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Working Well

“A business leader’s job is to create great teams that do amazing work on time.”

― Patty McCord

The majority of humans spend as much time at work as they do on their mattress. Much like a bad mattress, a less than great work environment takes a toll on one’s vitality and can squash one’s joie de vivre. There was a statistic floating around our office last year postulating that 70% of people are unhappy at work. Showing up day after day for something that fails to ignite your bones takes a toll on mental and physical health. What kind of work can a company produce with the human hearts at the helm all in malaise? The antidote can be found at the core of our humanity.

We’ve all seen or been on the receiving end of someone not stoked about their job, and perhaps we’ve been there ourselves. It’s a crappy-feeling place to be. Perhaps we’ve watched our parents endure work in this way, and we’ve set out to do something different ourselves. Perhaps we find ourselves in a similar place as them (even though we may be at a glossy startup with free lunch).

Work-related stress comes in many forms most of which are due to the interpersonal environments in which we work and how that affects our inner-personal environment. When we encounter delusional thinking, lack of clarity, and lack of radical honesty in any area of our life, it rattles our trust. At the core of our neurology, we don’t feel safe. When we don’t feel safe, we’re typically running on flight or fight (fear)–a draining state to be in continuously. At work, that can be amplified with additional feelings of imposter syndrome, or inadequacy and self-doubt. Our sense of belonging may feel threatened.

Those few things alone will make anyone want to curl into a ball and hide–not be the productive, positive, strategic, people employers would like on their team. What’s more is that all of that stress spins in wasted cycles of human energy, which means “doing less even slower” in the form of missed deadlines, products that don’t ship, and a hearty helping of team dysfunction.

This level of emotional work stress takes a toll on employees as well as the product, brand, and execution of the larger vision of your organization (which may then stress out your VCs). To put some light metrics on this: eight hours of wasted human productivity times the number of people in your organization equals a lot of wasted hours of productivity.


While work doesn’t have to be this way, this begs the question: what does it take to build resilient and humane organizations? We often begin by asking: What kind of company do you want to work for? It’s a big question namely because, as Jerry notes in this podcast episode with Nathalie McGrath, VP of People at Coinbase, you have the responsibility and the audacious capacity to create that every single day.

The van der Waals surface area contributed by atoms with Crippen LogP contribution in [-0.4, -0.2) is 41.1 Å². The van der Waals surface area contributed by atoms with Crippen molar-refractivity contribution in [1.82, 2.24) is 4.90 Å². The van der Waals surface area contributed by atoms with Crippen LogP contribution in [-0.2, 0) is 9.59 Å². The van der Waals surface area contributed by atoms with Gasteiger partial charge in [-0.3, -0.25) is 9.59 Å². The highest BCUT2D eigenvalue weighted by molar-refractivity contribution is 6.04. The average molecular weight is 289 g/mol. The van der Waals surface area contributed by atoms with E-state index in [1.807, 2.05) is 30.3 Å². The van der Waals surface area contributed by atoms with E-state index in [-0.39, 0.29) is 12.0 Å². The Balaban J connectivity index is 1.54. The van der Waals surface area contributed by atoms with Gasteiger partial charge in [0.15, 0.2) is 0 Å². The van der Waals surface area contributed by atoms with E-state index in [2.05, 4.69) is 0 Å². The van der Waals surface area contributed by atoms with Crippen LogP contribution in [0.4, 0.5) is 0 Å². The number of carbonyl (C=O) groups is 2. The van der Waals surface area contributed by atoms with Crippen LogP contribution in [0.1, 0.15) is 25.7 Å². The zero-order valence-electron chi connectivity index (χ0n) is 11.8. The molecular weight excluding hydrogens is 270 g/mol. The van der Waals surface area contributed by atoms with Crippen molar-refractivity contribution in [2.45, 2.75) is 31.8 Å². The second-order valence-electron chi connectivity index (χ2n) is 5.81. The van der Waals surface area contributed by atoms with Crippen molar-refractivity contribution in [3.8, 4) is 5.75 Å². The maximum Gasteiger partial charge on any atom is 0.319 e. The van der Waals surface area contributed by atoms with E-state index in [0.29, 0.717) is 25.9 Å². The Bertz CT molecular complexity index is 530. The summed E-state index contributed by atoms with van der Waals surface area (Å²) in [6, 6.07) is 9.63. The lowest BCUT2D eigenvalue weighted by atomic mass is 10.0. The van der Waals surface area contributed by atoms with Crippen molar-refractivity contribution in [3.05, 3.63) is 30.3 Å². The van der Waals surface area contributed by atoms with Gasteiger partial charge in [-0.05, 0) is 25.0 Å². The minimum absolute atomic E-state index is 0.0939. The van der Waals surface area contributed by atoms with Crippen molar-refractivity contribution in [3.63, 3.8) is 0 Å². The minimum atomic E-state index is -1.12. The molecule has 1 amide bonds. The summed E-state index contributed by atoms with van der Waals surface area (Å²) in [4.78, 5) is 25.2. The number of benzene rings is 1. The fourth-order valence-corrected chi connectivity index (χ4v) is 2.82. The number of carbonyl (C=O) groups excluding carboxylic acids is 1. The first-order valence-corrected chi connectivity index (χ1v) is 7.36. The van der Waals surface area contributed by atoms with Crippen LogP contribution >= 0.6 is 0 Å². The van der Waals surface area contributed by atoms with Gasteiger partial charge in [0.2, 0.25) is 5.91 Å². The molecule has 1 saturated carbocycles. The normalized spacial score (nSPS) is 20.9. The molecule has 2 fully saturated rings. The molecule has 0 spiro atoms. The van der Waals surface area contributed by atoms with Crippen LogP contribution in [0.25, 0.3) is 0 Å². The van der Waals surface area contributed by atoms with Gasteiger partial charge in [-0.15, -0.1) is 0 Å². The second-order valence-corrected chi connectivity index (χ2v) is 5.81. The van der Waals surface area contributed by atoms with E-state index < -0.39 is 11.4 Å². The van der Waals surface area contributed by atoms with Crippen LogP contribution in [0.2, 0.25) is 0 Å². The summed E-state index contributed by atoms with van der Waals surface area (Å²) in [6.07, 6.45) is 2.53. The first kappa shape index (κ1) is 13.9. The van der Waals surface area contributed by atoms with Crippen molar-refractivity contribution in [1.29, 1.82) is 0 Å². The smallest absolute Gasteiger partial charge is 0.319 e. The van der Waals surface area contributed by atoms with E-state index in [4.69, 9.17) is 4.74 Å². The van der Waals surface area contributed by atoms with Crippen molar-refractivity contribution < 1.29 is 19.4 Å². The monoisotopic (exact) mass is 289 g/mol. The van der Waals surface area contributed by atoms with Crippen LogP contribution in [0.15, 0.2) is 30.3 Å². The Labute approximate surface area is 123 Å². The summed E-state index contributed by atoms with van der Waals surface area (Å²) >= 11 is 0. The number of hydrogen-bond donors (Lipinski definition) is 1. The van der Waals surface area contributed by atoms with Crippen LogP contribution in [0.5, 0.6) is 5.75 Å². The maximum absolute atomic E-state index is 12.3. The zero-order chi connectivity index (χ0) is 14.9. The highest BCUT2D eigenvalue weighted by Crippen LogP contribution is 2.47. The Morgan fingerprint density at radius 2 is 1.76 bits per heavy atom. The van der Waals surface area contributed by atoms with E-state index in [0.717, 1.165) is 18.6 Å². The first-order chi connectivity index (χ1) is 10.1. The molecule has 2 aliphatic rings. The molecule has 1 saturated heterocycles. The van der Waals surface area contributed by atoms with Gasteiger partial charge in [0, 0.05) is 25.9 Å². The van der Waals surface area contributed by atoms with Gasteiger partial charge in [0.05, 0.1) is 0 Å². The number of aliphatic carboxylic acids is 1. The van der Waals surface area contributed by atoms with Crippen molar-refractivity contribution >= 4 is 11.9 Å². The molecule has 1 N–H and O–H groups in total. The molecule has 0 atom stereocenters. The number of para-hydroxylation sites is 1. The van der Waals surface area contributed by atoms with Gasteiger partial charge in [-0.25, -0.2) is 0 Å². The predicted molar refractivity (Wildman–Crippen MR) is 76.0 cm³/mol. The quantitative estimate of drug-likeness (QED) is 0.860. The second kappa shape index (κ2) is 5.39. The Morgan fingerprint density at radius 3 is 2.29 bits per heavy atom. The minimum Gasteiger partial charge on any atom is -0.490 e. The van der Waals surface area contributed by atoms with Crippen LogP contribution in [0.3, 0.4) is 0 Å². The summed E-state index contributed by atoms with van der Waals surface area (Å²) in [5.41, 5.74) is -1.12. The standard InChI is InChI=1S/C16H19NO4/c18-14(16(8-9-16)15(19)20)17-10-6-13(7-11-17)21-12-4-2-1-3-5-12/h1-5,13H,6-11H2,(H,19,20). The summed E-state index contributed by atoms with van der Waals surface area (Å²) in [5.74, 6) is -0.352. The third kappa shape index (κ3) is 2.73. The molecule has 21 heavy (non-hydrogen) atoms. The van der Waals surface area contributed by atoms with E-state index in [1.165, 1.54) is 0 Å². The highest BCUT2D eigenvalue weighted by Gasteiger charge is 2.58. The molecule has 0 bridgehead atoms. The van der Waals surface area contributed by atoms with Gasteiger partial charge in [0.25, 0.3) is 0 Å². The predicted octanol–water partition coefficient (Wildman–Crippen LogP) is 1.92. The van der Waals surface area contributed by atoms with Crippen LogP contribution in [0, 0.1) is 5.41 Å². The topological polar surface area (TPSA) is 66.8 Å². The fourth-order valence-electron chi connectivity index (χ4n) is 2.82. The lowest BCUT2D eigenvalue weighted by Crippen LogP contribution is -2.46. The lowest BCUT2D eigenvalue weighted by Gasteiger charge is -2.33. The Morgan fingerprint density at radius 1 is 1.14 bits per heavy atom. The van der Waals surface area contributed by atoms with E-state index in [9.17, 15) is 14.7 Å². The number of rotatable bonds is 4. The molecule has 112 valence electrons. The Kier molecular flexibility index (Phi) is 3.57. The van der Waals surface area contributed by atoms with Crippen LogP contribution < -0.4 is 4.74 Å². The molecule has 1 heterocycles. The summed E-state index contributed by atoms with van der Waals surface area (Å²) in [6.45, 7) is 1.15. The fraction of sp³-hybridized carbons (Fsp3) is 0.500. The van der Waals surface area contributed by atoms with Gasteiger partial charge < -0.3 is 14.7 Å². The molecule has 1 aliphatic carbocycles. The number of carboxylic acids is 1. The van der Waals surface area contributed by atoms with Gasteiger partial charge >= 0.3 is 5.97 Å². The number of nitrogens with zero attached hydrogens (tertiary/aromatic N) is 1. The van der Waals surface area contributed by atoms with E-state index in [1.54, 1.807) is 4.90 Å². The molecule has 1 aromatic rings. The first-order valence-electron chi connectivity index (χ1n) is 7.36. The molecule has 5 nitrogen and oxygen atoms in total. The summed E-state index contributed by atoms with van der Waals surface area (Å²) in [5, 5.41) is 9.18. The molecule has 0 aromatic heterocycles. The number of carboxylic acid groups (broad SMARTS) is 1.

What kind of culture are you creating? Are you creating one of tension born of dysfunctions and ways of being that lead to burnout? Are you creating one of safety and belonging so that your people succeed? (Nathalie and her team have strived for the latter.)

Humans need to feel safe, to feel a sense of belonging, and to feel loved. These elements, when tended to, create environments for the flight or fight parts of us to shift into less stress and more of the good work we all long for as employees and employers. By honoring this basic, subtle and important part of our shared humanity, we build work environments that can handle the rollercoaster of highs and lows that come with fast growth of a scaling organization as well as the day-to-day happenings in companies of any size and stature.

Consider that company values and culture are the moment to moment lived-in ways that an organization operates. What kind of culture are you creating? What are the values you live by in the office?

What does your organization feel like?
How are tough conversations handled (or are they)?
How is emotional intelligence fostered company-wide?
How are decisions made?
How does the company listen?
How does the company collaborate?
How does the company give and receive feedback?
Is everyone clear about their roles and responsibilities and reporting structures?
How is vision communicated? Is it well understood?
Does everyone have what they need to succeed?

The interpersonal spaces that create our workplaces are like the spaces between the atoms that create our solid world. It’s those spaces that matter and make a difference in how we operate and what we build. The interpersonal spaces stand a chance at improving as we take care of what’s happening in our inner-personal space as leaders, managers, business owners and employees. Our friend Parker Palmer says: “If you’re going to live an unexamined life, don’t take a job that involves other people.”

We started Reboot because we believe that in our work lies the possibility of the full realization of human potential. Work doesn’t have to destroy us. Work can be the way in which we achieve our fullest selves. It’s a movement around how we work and how we can work differently. Building humane workplaces is the best place to begin.


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